BANKS are set to begin complying with the indigenisation requirements by initially implementing employee share ownership schemes, Youth Development, Indigenisation and Empowerment Minister Saviour Kasukuwere has said. The minister said the banks indicated that they were now ready to implement the share ownership schemes in partial fulfilment of their indigenisation compliance plans. In terms of Indigenisation Act, all foreign-owned companies are required to cede at least 51 percent of their equity to indigenous parties.
"Banks have, out of their own volition, come out and said they are now ready to set up their employee share ownership schemes, which will be at least up to 10 percent of their shareholding," he said.
Asked about the timelines for the implementation of these employee share ownership schemes, Minister Kasukuwere said "very soon".
This marks the first step in which banks will begin to implement their indigenisation compliance strategies. Early last month, Mr Kasukuwere's ministry announced additional frameworks for compliance for a number of economic sectors through the General Notice 280 of 2012.
These sectors, including the banking sector, had remained outstanding following the initial announcement of the first two sector frameworks for compliance with the Indigenisation and Empowerment Act on mining and manufacturing last year.
The General Notice 280 of 2012 states that all financial institutions have one year to comply with the 51 percent indigenisation requirements.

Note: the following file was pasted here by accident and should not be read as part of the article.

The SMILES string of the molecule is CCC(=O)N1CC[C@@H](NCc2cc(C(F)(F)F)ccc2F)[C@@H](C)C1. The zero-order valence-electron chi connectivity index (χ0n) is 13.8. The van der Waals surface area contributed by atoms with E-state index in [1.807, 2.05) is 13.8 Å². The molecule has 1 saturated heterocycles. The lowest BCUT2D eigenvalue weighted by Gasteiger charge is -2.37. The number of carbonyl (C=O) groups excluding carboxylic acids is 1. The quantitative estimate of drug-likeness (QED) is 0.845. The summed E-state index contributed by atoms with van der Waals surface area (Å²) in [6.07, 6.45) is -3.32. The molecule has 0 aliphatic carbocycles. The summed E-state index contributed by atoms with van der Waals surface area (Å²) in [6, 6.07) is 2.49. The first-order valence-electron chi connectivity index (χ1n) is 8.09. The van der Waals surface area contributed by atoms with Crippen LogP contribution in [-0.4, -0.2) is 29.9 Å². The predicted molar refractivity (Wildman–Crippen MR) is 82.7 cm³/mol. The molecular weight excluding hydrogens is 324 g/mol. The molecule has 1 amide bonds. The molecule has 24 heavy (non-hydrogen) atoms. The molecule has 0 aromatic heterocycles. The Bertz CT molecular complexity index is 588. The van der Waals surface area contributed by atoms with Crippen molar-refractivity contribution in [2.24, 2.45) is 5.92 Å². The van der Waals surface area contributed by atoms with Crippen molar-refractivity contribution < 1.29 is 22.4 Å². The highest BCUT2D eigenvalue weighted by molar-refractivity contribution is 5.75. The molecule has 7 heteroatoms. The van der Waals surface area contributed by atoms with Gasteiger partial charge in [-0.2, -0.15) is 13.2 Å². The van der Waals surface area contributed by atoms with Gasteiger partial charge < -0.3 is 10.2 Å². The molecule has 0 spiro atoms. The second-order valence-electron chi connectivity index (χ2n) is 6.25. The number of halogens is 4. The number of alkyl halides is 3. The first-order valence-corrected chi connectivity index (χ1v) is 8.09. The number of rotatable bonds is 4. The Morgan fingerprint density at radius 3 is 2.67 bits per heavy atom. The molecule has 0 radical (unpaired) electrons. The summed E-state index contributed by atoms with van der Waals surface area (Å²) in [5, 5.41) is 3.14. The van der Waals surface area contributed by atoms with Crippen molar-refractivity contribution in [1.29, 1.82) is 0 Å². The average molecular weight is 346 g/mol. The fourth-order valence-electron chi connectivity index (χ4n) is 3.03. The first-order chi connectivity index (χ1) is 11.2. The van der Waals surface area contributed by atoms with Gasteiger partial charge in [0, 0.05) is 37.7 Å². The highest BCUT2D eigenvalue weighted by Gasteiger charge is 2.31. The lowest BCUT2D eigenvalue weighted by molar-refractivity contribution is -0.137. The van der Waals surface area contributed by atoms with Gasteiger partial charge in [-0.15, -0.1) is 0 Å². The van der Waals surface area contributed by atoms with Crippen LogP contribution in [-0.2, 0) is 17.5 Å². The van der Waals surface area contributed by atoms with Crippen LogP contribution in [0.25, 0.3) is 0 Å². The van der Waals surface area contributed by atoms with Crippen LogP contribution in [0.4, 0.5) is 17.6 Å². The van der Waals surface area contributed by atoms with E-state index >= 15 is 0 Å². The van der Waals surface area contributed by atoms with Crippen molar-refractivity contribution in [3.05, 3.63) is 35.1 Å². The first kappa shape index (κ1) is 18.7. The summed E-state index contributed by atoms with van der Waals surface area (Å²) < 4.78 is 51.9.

Basically, an employee share ownership scheme is a contribution plan that provides a company's workers with an ownership interest in the company.
ESOPs are envisioned in the Indigenisation and Economic Empowerment (General) Regulations of 2010. Under such schemes, companies provide their employees with stock ownership, typically at no cost to the employees. Shares are given to employees and are held in the scheme's trust until the employee retires or leaves the company, or earlier diversification opportunities, creating an opportunity for workers to amass long-term savings and benefits from their work.
The implementation of banks' ESOPs appears to have tensions between the banking sector and the indigenisation authorities. The board of the Reserve Bank of Zimbabwe met at the end of last month and resolved that they are in full support of the Government's indigenisation and empowerment policies.
But the RBZ believes that the indigenisation law should be reconciled with other relevant existing laws.
"The implementation of the Indigenisation and Economic Empowerment provisions has to be done in harmony with the Banking Act and Regulations, the Reserve Bank of Zimbabwe Act, the Exchange Control Act and Regulations, the Companies Act, the Mines and Minerals Act, the Zimbabwe Investment Act and other existing legislations," said RBZ in a statement.